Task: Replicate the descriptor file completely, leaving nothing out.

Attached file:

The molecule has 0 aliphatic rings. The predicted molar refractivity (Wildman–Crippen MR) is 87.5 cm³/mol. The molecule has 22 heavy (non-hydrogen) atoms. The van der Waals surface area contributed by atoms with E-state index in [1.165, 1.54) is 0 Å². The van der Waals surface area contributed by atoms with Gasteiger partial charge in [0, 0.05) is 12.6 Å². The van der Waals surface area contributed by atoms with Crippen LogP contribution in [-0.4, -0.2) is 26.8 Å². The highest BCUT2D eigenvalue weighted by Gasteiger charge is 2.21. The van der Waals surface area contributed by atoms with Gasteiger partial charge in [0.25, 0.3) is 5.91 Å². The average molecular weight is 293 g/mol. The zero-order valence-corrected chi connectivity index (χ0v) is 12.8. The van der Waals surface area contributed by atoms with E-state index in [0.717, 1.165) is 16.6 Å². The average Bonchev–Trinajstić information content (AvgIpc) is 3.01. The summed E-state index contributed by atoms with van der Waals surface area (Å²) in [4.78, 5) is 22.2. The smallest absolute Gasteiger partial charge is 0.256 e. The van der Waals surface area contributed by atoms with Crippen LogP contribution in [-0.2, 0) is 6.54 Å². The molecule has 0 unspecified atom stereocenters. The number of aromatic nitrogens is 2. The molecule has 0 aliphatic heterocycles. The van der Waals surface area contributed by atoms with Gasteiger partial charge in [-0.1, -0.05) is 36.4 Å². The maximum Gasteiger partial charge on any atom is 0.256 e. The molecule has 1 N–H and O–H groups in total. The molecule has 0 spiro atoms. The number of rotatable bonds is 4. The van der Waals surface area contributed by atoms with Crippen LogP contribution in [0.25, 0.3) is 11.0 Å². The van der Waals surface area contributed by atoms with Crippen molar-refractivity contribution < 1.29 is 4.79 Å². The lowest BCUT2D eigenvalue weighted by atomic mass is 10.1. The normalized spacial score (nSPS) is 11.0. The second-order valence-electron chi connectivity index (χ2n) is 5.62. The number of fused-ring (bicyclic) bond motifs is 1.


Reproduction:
The molecule has 0 aliphatic rings. The predicted molar refractivity (Wildman–Crippen MR) is 87.5 cm³/mol. The molecule has 22 heavy (non-hydrogen) atoms. The van der Waals surface area contributed by atoms with E-state index in [1.165, 1.54) is 0 Å². The van der Waals surface area contributed by atoms with Gasteiger partial charge in [0, 0.05) is 12.6 Å². The van der Waals surface area contributed by atoms with Crippen LogP contribution in [-0.4, -0.2) is 26.8 Å². The highest BCUT2D eigenvalue weighted by Gasteiger charge is 2.21. The van der Waals surface area contributed by atoms with Gasteiger partial charge in [0.25, 0.3) is 5.91 Å². The average molecular weight is 293 g/mol. The zero-order valence-corrected chi connectivity index (χ0v) is 12.8. The van der Waals surface area contributed by atoms with E-state index in [0.717, 1.165) is 16.6 Å². The average Bonchev–Trinajstić information content (AvgIpc) is 3.01. The summed E-state index contributed by atoms with van der Waals surface area (Å²) in [4.78, 5) is 22.2. The smallest absolute Gasteiger partial charge is 0.256 e. The van der Waals surface area contributed by atoms with Crippen LogP contribution in [-0.2, 0) is 6.54 Å². The molecule has 0 unspecified atom stereocenters. The number of aromatic nitrogens is 2. The molecule has 0 aliphatic heterocycles. The van der Waals surface area contributed by atoms with Gasteiger partial charge in [-0.1, -0.05) is 36.4 Å². The maximum Gasteiger partial charge on any atom is 0.256 e. The molecule has 1 N–H and O–H groups in total. The molecule has 0 spiro atoms. The number of rotatable bonds is 4. The van der Waals surface area contributed by atoms with Crippen LogP contribution in [0.25, 0.3) is 11.0 Å². The van der Waals surface area contributed by atoms with Crippen molar-refractivity contribution < 1.29 is 4.79 Å². The lowest BCUT2D eigenvalue weighted by atomic mass is 10.1. The normalized spacial score (nSPS) is 11.0. The second-order valence-electron chi connectivity index (χ2n) is 5.62. The number of fused-ring (bicyclic) bond motifs is 1.